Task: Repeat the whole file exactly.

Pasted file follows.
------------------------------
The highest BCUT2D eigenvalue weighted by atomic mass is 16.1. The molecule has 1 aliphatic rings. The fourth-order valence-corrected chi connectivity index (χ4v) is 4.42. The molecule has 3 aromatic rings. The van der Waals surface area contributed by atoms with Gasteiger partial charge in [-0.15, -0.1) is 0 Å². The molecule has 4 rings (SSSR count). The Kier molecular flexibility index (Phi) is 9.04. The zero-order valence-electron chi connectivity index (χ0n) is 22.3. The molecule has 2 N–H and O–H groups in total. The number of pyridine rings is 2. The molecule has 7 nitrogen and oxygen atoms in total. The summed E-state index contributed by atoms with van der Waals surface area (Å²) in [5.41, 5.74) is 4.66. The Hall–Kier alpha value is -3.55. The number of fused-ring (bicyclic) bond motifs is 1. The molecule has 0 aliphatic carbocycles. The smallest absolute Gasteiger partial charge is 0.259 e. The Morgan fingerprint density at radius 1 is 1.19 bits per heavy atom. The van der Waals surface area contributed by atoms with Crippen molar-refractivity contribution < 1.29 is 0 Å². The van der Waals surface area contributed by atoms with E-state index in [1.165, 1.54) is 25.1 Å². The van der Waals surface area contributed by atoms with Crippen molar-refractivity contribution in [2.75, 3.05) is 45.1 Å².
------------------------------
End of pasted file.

The highest BCUT2D eigenvalue weighted by atomic mass is 16.1. The molecule has 1 aliphatic rings. The fourth-order valence-corrected chi connectivity index (χ4v) is 4.42. The molecule has 3 aromatic rings. The van der Waals surface area contributed by atoms with Gasteiger partial charge in [-0.15, -0.1) is 0 Å². The molecule has 4 rings (SSSR count). The Kier molecular flexibility index (Phi) is 9.04. The zero-order valence-electron chi connectivity index (χ0n) is 22.3. The molecule has 2 N–H and O–H groups in total. The number of pyridine rings is 2. The molecule has 7 nitrogen and oxygen atoms in total. The summed E-state index contributed by atoms with van der Waals surface area (Å²) in [5.41, 5.74) is 4.66. The Hall–Kier alpha value is -3.55. The number of fused-ring (bicyclic) bond motifs is 1. The molecule has 0 aliphatic carbocycles. The smallest absolute Gasteiger partial charge is 0.259 e. The Morgan fingerprint density at radius 1 is 1.19 bits per heavy atom. The van der Waals surface area contributed by atoms with Crippen molar-refractivity contribution < 1.29 is 0 Å². The van der Waals surface area contributed by atoms with E-state index in [1.165, 1.54) is 25.1 Å². The van der Waals surface area contributed by atoms with Crippen molar-refractivity contribution in [2.75, 3.05) is 45.1 Å².